American consumer in rude health

Via BofA:

A unique feature of the COVID shock is its highly unequal impact on goods versusservicesspending.

•Normally fiscal stimulus causes a surge in both goods and servicesspending; in thiscycle services spending could not respond.

•The combination of aggressive fiscal stimulus and constraints on spending hascreated a massive surge in“excess”saving.

•The recent actual and proposed fiscal packages could add more fuel to the fire asservices reopen.

Saving for a sunny day

In the last 10 months fiscal policy has been operating with one hand tied behind its back. Normally fiscal stimulus causes a surge inspending on both goods and services, butduring the COVID crisis the latter has been severely constrained. As a result, many households have taken both their unspent service spending and their stimulus money and put it into liquid saving. This could mean a delayed, second round stimulus when the service side of the economy reopens.

From dry powder to powder keg?

How big is the second round stimulus? Consider two simple calculations. First, looking at data through November, and comparing actual household savings to savings assuming a flat 8.25% saving rate, a cumulative $1.4trillion in“excess savings” has piled up onhousehold balance sheets (Chart of the day). Second, comparing the monetary aggregate M2 through December to a baseline of steady 7% growth, there is a cumulative $2.9 trillion of excess M2 balances—checking accounts, savings accounts, money market funds and so on.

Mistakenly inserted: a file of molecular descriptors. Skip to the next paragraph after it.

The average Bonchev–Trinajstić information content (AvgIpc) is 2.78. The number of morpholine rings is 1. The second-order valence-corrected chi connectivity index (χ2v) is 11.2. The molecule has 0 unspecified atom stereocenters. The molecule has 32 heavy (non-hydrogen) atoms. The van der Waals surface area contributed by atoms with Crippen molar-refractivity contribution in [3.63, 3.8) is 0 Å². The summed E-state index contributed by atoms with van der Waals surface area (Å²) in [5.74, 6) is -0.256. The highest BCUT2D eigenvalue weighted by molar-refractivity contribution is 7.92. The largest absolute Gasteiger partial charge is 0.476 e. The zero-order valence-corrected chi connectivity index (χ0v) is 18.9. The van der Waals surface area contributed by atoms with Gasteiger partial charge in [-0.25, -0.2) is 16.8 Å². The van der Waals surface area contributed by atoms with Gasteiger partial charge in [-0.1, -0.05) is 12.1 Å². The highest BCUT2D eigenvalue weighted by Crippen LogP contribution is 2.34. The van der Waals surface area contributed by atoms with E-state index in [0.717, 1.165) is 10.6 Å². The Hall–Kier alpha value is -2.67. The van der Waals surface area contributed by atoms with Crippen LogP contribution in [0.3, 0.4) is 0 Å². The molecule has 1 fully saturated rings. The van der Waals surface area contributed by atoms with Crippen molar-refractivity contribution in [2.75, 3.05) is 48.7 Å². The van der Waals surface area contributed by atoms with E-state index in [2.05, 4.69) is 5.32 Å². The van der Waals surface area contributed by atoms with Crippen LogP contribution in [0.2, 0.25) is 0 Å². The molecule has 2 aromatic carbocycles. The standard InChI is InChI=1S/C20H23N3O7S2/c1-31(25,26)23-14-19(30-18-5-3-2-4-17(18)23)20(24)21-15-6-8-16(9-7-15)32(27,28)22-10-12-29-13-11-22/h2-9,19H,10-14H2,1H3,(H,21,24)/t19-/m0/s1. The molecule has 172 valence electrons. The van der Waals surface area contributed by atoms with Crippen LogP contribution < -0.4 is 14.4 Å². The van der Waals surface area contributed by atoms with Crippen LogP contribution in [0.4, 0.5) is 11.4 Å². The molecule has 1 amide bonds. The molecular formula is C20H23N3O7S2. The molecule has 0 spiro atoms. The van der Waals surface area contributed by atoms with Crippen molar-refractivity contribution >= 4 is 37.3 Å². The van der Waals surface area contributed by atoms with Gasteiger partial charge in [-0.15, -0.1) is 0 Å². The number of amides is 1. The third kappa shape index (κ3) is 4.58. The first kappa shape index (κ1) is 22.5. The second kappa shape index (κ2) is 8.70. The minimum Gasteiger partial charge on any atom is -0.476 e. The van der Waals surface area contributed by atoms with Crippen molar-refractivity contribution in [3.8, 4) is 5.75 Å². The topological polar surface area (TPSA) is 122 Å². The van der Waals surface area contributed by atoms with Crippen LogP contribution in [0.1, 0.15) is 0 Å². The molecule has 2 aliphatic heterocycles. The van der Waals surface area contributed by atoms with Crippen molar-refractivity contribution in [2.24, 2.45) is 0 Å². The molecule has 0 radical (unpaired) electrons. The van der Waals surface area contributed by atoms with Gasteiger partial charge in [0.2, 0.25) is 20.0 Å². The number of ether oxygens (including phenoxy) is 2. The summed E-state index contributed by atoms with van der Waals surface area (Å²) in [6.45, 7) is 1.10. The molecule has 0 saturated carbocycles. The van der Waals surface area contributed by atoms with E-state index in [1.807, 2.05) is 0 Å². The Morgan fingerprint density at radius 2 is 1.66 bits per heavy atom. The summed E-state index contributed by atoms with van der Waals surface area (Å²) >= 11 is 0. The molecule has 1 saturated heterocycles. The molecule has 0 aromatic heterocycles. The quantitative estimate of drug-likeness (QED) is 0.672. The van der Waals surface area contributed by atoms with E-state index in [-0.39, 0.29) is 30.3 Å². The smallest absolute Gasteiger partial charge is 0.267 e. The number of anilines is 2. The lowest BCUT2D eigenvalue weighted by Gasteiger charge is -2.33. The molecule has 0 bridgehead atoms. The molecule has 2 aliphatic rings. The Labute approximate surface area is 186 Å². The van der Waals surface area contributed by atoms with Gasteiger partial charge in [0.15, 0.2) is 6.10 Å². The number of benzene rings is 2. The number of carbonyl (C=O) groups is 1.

These calculations do not take into account the recently enacted $900bn stimuluspackage, let alone the $1.9tn (9.5% of GDP) second round. Michelle Meyer and teamexpect the first package to help boost the saving rate from 13.2% in 4Q to 15.5% in 1Q.Extrapolating the calculation above, that means around another $100bn in“excess saving.”

We haven’t done the math on the second package, but we think our readers get the point. Without factoring the second stimulus package the Bloomberg consensus already has a median forecast of 4.1% growth this year and Michelle Meyer and team look for 5.0% growth. The main downside risk to these forecasts is if something goes awry onthe COVID front. However, in our view, dry powder from the spring stimulus ammunitionfrom more recent packages mean the bigger risk is to the upside. Look out for fireworks.

Nor do the calculations factor in booming stock and property prices for a wealth effect.

David Llewellyn-Smith
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